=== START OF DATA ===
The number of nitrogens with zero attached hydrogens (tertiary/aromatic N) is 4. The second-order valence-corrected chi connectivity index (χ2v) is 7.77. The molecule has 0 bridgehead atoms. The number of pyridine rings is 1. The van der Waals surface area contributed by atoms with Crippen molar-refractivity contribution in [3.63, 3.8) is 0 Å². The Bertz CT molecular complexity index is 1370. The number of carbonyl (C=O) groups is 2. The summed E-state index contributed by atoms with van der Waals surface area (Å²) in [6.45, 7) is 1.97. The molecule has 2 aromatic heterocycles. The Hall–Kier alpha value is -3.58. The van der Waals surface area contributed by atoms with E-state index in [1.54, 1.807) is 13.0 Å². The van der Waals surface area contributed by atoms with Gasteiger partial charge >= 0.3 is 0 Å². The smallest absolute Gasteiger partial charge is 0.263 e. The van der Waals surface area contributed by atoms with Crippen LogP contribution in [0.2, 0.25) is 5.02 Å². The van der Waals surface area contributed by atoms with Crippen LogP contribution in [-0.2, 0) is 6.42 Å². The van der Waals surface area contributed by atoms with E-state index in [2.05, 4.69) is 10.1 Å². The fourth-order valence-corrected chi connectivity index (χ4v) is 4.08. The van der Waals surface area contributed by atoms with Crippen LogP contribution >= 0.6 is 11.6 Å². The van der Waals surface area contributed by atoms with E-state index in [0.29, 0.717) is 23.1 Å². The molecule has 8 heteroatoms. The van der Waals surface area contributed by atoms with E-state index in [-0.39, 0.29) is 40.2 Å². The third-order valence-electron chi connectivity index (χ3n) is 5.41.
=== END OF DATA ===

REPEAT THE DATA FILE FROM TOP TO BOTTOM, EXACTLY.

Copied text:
The number of nitrogens with zero attached hydrogens (tertiary/aromatic N) is 4. The second-order valence-corrected chi connectivity index (χ2v) is 7.77. The molecule has 0 bridgehead atoms. The number of pyridine rings is 1. The van der Waals surface area contributed by atoms with Crippen molar-refractivity contribution in [3.63, 3.8) is 0 Å². The Bertz CT molecular complexity index is 1370. The number of carbonyl (C=O) groups is 2. The summed E-state index contributed by atoms with van der Waals surface area (Å²) in [6.45, 7) is 1.97. The molecule has 2 aromatic heterocycles. The Hall–Kier alpha value is -3.58. The van der Waals surface area contributed by atoms with E-state index in [1.54, 1.807) is 13.0 Å². The van der Waals surface area contributed by atoms with Gasteiger partial charge >= 0.3 is 0 Å². The smallest absolute Gasteiger partial charge is 0.263 e. The van der Waals surface area contributed by atoms with Crippen LogP contribution in [0.2, 0.25) is 5.02 Å². The van der Waals surface area contributed by atoms with Crippen LogP contribution in [-0.2, 0) is 6.42 Å². The van der Waals surface area contributed by atoms with E-state index in [2.05, 4.69) is 10.1 Å². The fourth-order valence-corrected chi connectivity index (χ4v) is 4.08. The van der Waals surface area contributed by atoms with Crippen LogP contribution >= 0.6 is 11.6 Å². The van der Waals surface area contributed by atoms with E-state index in [0.29, 0.717) is 23.1 Å². The molecule has 8 heteroatoms. The van der Waals surface area contributed by atoms with E-state index in [-0.39, 0.29) is 40.2 Å². The third-order valence-electron chi connectivity index (χ3n) is 5.41.